How Trust Deeds affect Credit Ratings
Trust Deeds help thousands of people each year get out of debt but there are pros and cons to every debt solution. The downside of a Trust Deed is the fact it negatively impacts your credit score. Although this sounds off-putting, it is important to consider all relevant factors before making a decision. There is a strong chance your credit may already have been affected if you have found yourself in the financial position where a Trust Deed would greatly improve your circumstances.
Have you ever missed a payment to one of your creditors?
If so, that missed payment will show on your credit file for six years, the same as a Trust Deed. It is in your best interest to get out of debt sooner, rather than later. Entering a Trust Deed would affect your credit for the next six years but then your debts would be written off and you would able to rebuild your credit history from scratch. If you stay in debt and continue to default, without entering a debt solution such as a Trust Deed, your credit will got get the chance to improve until six years after your last default. This could prove to be a much longer time than if you’d entered into a Trust Deed.
If you’ve found yourself missing payments to your creditors or are reaching the stage where you can’t meet your payments, a Trust Deed may be the solution for you. Try the Trust Deed Wizard to find out how much you could expect to pay each month.
What exactly is a credit rating?
Your credit rating is determined using a mathematical equation that considers your credit history and determines how much of a risk you pose to lenders. Generally, the higher your credit score, the more likely you are to be considered for credit.
What factors are likely to have a negative impact on your credit score?
- Any late payments or defaults.
- If you aren’t registered on the electoral role at your address.
- If you haven’t had much credit in the past, (your score is determined by past behaviour and it’s hard to decide whether or not you are reliable if you’ve not past credit to judge by).
- If you always pay off credit cards in full each month, (credit card companies make money by you being in debt. If you make the minimum payment each month and never default but do not clear your card, you are running up interest and are a better investment than someone who clears their card every month and doesn’t make the company much money).
- If you’ve applied for lots of credit in a short period of time.
- If you have a large amount of debt outstanding and/or are near your credit limits.
- If a lot of credit checks have been performed on you in a short period of time.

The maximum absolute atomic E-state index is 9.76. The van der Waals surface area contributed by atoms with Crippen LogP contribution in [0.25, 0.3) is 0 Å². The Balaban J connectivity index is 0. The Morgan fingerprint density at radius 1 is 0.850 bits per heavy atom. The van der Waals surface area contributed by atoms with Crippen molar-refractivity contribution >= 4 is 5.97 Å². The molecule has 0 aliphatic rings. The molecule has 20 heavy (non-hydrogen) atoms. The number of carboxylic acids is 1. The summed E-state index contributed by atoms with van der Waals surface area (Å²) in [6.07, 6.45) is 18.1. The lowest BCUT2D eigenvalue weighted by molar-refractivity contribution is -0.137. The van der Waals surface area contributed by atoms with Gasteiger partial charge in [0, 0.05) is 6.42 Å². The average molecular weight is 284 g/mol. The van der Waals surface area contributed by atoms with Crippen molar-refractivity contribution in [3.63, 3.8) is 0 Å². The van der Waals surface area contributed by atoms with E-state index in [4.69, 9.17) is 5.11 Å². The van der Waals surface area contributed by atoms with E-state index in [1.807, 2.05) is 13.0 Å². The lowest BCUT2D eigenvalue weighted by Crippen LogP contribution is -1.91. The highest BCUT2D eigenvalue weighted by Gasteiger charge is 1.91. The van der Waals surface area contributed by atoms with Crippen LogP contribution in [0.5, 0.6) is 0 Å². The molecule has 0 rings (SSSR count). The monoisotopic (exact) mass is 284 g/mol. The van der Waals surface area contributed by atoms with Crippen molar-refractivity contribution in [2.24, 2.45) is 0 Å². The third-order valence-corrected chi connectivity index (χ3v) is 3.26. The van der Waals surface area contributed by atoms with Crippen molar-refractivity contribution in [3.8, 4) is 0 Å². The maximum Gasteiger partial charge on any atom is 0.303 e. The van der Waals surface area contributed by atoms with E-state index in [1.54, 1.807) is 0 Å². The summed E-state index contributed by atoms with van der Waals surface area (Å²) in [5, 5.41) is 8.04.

- If you have ever been bankrupt or have any county court judgements, (CCJs), decrees, IVAs or any other court debt orders against you.
Could I get credit during a Trust Deed?
During the term of a Trust Deed, (typically 4 years), you would not be able to apply for any further credit. The reason for this is, the Trust Deed has been granted to allow you to get out of debt and it allows you to write off a percentage of your debts. If you had enough disposable income to take out further credit, your Trust Deed contribution would have been higher, allowing you to pay more of your debts back.
What would happen to my credit rating after my Trust Deed term finished?
Once you completed the agreed terms of the Trust Deed, any remaining debt would be wiped off, leaving you with a clean financial slate to start again. The Trust Deed, same as any formal debt solution or default/late payment will show on your record for typically 2 years after your Trust Deed term, during which you might find it difficult to obtain credit. Once that time has passed, your credit record will show your debts as satisfied and you will be able to begin applying for credit much as you would have done when you first began getting credit at 18.
Find out how a Trust Deed could help you clear council tax arrears.
How do you rebuild your credit score?
- Don’t make too many applications at once. Spread them out and try a credit card with as low interest as possible.
- Use the card monthly to make small purchases and clear them in full, to avoid your finances getting out of control again.
- Double check you are on the electoral role.
- View your credit report to make sure it is accurate. If there are any inaccuracies, you can ask for these to be rectified, (speak to the company who put the entry on your credit file and if they will not remove it, go to the Information Commissioner’s Office and ask them to investigate on your behalf).
- Be careful not to take out any joint finances with someone else with poor credit, (such as joint mortgages and loans), as this may affect your credit further.
- If there’s anything relevant you’d like to say about something on your credit history, (for example, perhaps you missed a payment due to redundancy or hospitalisation), you can ask to add a notice of correction which anyone checking your credit history would see. This does not guarantee the person checking would take this into account but depending on the situation, this could make a difference as the credit history only shows dates and figures, not reasons for missed payments.
Read our blog to find out the common myths about poor credit and what the facts really are.
When trying to rebuild your credit: take it slowly, be responsible and be patient as it won’t happen overnight. The benefits to being in a Trust Deed should far outweigh the negatives, (or you would not have been offered a Trust Deed in the first instance). One of the largest positives is having any remaining debt cleared, once you have complied with the Trust Deed Terms.
*Figures have been taken from a real case but name has been changed to protect client’s identity.